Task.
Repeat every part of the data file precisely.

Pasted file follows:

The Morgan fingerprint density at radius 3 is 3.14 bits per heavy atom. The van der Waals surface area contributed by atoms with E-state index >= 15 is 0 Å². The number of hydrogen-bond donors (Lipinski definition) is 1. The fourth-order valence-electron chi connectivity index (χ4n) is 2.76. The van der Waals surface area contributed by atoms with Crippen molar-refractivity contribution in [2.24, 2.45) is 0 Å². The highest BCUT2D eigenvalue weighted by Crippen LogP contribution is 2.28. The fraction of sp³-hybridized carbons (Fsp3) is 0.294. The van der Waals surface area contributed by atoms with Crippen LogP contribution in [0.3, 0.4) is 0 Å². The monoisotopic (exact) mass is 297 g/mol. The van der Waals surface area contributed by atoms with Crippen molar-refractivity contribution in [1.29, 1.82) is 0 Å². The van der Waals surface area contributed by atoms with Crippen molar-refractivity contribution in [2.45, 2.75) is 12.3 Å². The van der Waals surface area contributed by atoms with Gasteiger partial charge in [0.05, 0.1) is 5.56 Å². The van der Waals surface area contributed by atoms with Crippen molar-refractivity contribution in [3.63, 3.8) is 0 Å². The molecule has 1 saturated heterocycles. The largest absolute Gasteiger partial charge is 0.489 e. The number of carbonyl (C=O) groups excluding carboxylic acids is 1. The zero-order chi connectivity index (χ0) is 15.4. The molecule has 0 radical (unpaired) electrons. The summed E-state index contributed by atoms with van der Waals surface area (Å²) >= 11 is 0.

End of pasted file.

The Morgan fingerprint density at radius 3 is 3.14 bits per heavy atom. The van der Waals surface area contributed by atoms with E-state index >= 15 is 0 Å². The number of hydrogen-bond donors (Lipinski definition) is 1. The fourth-order valence-electron chi connectivity index (χ4n) is 2.76. The van der Waals surface area contributed by atoms with Crippen molar-refractivity contribution in [2.24, 2.45) is 0 Å². The highest BCUT2D eigenvalue weighted by Crippen LogP contribution is 2.28. The fraction of sp³-hybridized carbons (Fsp3) is 0.294. The van der Waals surface area contributed by atoms with Crippen LogP contribution in [0.3, 0.4) is 0 Å². The monoisotopic (exact) mass is 297 g/mol. The van der Waals surface area contributed by atoms with Crippen molar-refractivity contribution in [1.29, 1.82) is 0 Å². The van der Waals surface area contributed by atoms with Crippen molar-refractivity contribution in [2.45, 2.75) is 12.3 Å². The van der Waals surface area contributed by atoms with Gasteiger partial charge in [0.05, 0.1) is 5.56 Å². The van der Waals surface area contributed by atoms with Crippen molar-refractivity contribution in [3.63, 3.8) is 0 Å². The molecule has 1 saturated heterocycles. The largest absolute Gasteiger partial charge is 0.489 e. The number of carbonyl (C=O) groups excluding carboxylic acids is 1. The zero-order chi connectivity index (χ0) is 15.4. The molecule has 0 radical (unpaired) electrons. The summed E-state index contributed by atoms with van der Waals surface area (Å²) >= 11 is 0.